LAND ROVER DEFENDER (1983 - onwards) 90/110

Although the 110" first came onto the market in 1983, the Series III remained in low volume production until 1985. To combat the onslaught of foreign competition, these new models included refinements such as coil springs, a wider track, 5 speed gearbox, constant 4WD, updated interior, as well as power steering as an option. The engine choices were:

2¼ (Early models only)
3.5 litre

2¼ (Early models only)
2.5 (1984 to 1986)
2.5 T/D (1986 to 1990)
2.5 Tdi 200 series (1990 to 1994)
2.5 Tdi 300 series (1994 to 1998)
TD5 (1998 onwards)
The name Defender was not officially used until 1990, but has now been widely adopted to cover all coil sprung Land Rovers. The Defender range offers saloon car comfort, combined with 4 wheel drive off road ability. Once again, the "County" models are popular with private owners, but Land Rovers can be found in all walks of life.

British Army Land Rover Defender


Ever since the introduction of the first Land Rover there was pressure within the Rover Company to 'tart up' the Land Rover to produce a more stylish and comfortable vehicle. Keeping the Land Rover itself as a strictly utilitarian vehicle proved successful, and demand continued to outstrip supply. There were a number of research projects for a luxury Land Rover, but the only one to develop into a prototype was the Road Rover of 1958. Due to limited development funds, this vehicle was forced to use the P4 chassis, and resembled the P5 saloon car of the period. Off-road abilities were limited.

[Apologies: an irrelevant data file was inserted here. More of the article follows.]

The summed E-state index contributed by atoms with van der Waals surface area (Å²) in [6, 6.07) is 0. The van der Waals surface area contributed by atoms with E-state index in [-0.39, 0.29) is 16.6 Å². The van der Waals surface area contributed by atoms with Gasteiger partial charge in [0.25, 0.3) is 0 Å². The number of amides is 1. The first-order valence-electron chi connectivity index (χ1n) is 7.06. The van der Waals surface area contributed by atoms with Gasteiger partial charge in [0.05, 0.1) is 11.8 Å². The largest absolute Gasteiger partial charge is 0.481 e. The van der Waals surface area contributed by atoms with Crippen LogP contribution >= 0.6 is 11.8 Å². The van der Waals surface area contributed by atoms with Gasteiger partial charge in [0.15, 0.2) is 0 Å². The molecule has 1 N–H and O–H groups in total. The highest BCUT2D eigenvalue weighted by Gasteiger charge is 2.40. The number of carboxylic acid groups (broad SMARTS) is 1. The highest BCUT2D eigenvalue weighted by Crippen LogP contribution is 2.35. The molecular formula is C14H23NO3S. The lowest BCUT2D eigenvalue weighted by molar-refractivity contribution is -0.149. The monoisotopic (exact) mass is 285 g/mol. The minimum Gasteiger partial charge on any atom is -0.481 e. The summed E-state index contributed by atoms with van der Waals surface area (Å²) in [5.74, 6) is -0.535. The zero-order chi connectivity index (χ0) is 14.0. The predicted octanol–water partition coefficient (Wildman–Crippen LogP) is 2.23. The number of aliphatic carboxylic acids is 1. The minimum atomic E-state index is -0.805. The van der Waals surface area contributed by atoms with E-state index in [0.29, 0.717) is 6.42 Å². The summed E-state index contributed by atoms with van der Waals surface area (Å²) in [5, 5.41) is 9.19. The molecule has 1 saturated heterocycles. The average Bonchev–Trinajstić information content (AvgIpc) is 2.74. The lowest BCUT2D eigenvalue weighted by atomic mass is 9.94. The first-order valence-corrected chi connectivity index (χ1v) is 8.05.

By the mid-1960s, various factors came together to make a luxury Land Rover a viable project. Military orders had been cut back, and market research showed a growing leisure market that required a passenger carrying vehicle. By early 1966, development began on an 'Interim Station Wagon' as a stop-gap to cover the falling military sales. The project quickly adopted the V8 3.5 litre engine which Rover had recently purchased from the US and was already being fitted to P5 and P6 cars. By late 1966, the project had grown into a five seat station wagon with P6 standards of comfort, on a 100in chassis that allowed unprecedented wheel travel.

The standard Land Rover gearbox was not strong enough for the V8, and a new gearbox was designed. This retained a high-low gearbox, but 4x4 capability was provided by a lockable central differential. This contrasts with the dog-clutch mechanism used on the Land Rover gearbox. Long travel vertical coil spring suspension was fitted instead of the Land Rover leaf springs. Prototype No. 1 was completed by July 1967, retaining Land Rover drum brakes and transmission. This showed problems with axle location, and the transmission was modified. Disc brakes and a Boge Hydromat levelling device were also added to the design. Prototype No. 2 was built to test these modifications.